May’s Spice of the Month

What is Caraway?

Caraway (Carum carvi) is sometimes referred to (incorrectly) as ‘Persian’ or ‘wild cumin’ as the seeds, or fruits, are similar in shape. The plant is a frost-hardy biennial,  thrives in clay rich soil, can grow up to 2ft tall and is a member of the carrot family.

The seed like fruits have an earthy, warming, bittersweet sharpness with elements of citrus and anise.

The spice produces a complementary flavour and can be used interchangeably in some cuisines.

History of Caraway

Caraway is recorded as being one of the oldest recorded cultivated spices with indications of use going back to 3000 BC.

Ancient Egyptians attached symbolic significance to caraway and buried their deceased with it to ward off ‘evil spirits’. It is recorded as being a staple food and medicine in both Ancient Greece and Rome and was even prescribed by the Ancient Greeks as on oil to promote a healthy complexion.

The ancients apparently used caraway to keep fowl from straying as it is attractive to them.

The Romans introduced the spice to Europe and Hildegard of Bingen, the legendary German abbess philosopher and Christian mystic, recorded that caraway was a valuable culinary and medicinal spice that promoted overall balance and clear thinking. She also believed caraway improved health and gave a greater sense of well being and vitality.

According to the book ‘Science of Spice’, caraway became a common ingredient in game and meat cookery as well as bean and cabbage dishes. Plus it was used as a flavouring for alcohol and Kümmel, the German for caraway, is also the name of a still popular liquor.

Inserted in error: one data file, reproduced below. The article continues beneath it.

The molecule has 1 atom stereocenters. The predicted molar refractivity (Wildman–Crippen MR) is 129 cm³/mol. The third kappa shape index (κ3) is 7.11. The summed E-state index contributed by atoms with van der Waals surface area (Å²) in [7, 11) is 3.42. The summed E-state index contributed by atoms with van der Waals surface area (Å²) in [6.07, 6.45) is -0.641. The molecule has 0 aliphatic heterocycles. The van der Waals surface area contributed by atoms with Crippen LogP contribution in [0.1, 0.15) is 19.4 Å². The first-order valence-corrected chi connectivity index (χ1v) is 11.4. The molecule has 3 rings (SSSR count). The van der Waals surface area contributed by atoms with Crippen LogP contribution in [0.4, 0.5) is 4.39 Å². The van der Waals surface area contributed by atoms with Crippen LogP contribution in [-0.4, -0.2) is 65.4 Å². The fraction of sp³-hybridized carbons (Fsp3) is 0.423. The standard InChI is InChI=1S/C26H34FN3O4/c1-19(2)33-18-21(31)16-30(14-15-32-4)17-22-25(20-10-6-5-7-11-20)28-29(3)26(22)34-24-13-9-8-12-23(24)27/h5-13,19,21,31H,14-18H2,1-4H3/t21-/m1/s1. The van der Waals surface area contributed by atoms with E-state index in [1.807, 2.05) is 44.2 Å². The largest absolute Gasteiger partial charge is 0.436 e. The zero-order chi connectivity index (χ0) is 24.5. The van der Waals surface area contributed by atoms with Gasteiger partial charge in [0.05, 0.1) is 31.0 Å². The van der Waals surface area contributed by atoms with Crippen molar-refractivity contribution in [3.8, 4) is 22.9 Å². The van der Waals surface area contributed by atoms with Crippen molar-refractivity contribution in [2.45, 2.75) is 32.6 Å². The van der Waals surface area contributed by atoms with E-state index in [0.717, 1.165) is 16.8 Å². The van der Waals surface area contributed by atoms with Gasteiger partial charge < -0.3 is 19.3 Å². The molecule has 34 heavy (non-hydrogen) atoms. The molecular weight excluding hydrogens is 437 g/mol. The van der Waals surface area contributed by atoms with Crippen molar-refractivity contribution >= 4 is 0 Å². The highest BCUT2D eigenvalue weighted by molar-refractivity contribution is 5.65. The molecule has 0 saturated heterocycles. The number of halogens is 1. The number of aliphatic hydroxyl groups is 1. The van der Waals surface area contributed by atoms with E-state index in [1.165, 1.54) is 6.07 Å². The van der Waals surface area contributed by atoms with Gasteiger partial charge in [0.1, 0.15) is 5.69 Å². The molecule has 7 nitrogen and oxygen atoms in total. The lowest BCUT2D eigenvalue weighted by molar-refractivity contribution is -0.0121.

In Elizabethan times it is recorded as being used to flavour bread, cakes and fruit.

Where is caraway cultivated?

Caraway is cultivated through much of Europe in North Africa and in the Mediterranean region but the Netherlands Germany and Poland are the principal cultivators of caraway.

How is caraway used in cuisine?

Caraway can be used in many types of recipes and has a wonderful complexity and warming taste that can be found in many central European dishes.

In his book the Science of Spice, Dr Stuart Farrimond pairs it with the following:

Cabbage, beetroot – either ground to buttered cabbage or whole to beetroot slaw or soup

Red meats – sausage, beef or lambs stews or to flavour dumplings

Duck, goose – massage into skin with salt and garlic before roasting

Oily fish – combine with pepper, fennel and coriander in a cure

Swiss cheese – pop a pinch in your cheese fondue

Biscuits /cakes – sprinkle into your mixture

In continental cuisine it is added to German sauerkraut, Austrian seasoned beef and Hungarian goulash. In Norway and Sweden they produce a caraway black bread Some smoked cheeses in Austria and Germany contain whole seeds of caraway.

Caraway is also added to harissa the North African chilli pepper paste.

Another important use of caraway in food and drink production is as an element in liquors particularly Schnapps and Kumnel.

Can caraway be used in other products?

Because caraway is rich in essential oils particularly limonene which is sharp and stimulating it is used as a fragrance component in soap and perfumed products.